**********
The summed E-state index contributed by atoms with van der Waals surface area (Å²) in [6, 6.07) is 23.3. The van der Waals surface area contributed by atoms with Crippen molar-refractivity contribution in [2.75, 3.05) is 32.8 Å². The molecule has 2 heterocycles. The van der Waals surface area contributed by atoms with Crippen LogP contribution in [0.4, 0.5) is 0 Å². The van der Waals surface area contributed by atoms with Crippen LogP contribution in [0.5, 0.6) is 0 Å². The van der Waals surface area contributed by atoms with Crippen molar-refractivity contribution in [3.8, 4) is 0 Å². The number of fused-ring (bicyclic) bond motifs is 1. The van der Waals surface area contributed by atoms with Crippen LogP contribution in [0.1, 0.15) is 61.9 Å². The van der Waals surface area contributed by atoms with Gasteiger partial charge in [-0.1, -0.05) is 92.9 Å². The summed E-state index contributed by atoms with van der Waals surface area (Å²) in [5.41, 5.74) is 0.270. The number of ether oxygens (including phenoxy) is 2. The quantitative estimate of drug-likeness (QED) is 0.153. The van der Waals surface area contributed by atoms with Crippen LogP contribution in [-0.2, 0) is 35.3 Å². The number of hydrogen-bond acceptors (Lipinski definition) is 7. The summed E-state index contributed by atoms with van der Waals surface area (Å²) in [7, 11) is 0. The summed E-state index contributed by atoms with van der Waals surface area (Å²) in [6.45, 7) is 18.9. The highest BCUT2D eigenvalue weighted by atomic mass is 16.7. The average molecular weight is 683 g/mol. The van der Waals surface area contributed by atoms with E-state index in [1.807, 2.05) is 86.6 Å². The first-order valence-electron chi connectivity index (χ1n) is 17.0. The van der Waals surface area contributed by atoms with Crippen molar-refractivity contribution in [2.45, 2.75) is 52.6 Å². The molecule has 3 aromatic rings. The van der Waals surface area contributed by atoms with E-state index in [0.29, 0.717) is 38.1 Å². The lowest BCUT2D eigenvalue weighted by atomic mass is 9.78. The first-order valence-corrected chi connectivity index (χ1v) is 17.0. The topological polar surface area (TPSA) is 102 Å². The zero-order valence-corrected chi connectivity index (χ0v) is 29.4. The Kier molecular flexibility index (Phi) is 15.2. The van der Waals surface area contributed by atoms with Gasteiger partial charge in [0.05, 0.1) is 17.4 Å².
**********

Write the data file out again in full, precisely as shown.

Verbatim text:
The summed E-state index contributed by atoms with van der Waals surface area (Å²) in [6, 6.07) is 23.3. The van der Waals surface area contributed by atoms with Crippen molar-refractivity contribution in [2.75, 3.05) is 32.8 Å². The molecule has 2 heterocycles. The van der Waals surface area contributed by atoms with Crippen LogP contribution in [0.4, 0.5) is 0 Å². The van der Waals surface area contributed by atoms with Crippen LogP contribution in [0.5, 0.6) is 0 Å². The van der Waals surface area contributed by atoms with Crippen molar-refractivity contribution in [3.8, 4) is 0 Å². The number of fused-ring (bicyclic) bond motifs is 1. The van der Waals surface area contributed by atoms with Crippen LogP contribution in [0.1, 0.15) is 61.9 Å². The van der Waals surface area contributed by atoms with Gasteiger partial charge in [-0.1, -0.05) is 92.9 Å². The summed E-state index contributed by atoms with van der Waals surface area (Å²) in [5.41, 5.74) is 0.270. The number of ether oxygens (including phenoxy) is 2. The quantitative estimate of drug-likeness (QED) is 0.153. The van der Waals surface area contributed by atoms with Crippen LogP contribution in [-0.2, 0) is 35.3 Å². The number of hydrogen-bond acceptors (Lipinski definition) is 7. The summed E-state index contributed by atoms with van der Waals surface area (Å²) in [7, 11) is 0. The summed E-state index contributed by atoms with van der Waals surface area (Å²) in [6.45, 7) is 18.9. The highest BCUT2D eigenvalue weighted by atomic mass is 16.7. The average molecular weight is 683 g/mol. The van der Waals surface area contributed by atoms with E-state index in [1.807, 2.05) is 86.6 Å². The first-order valence-electron chi connectivity index (χ1n) is 17.0. The van der Waals surface area contributed by atoms with Crippen molar-refractivity contribution in [2.45, 2.75) is 52.6 Å². The molecule has 3 aromatic rings. The van der Waals surface area contributed by atoms with E-state index in [0.29, 0.717) is 38.1 Å². The lowest BCUT2D eigenvalue weighted by atomic mass is 9.78. The first-order valence-corrected chi connectivity index (χ1v) is 17.0. The topological polar surface area (TPSA) is 102 Å². The zero-order valence-corrected chi connectivity index (χ0v) is 29.4. The Kier molecular flexibility index (Phi) is 15.2. The van der Waals surface area contributed by atoms with Gasteiger partial charge in [0.05, 0.1) is 17.4 Å².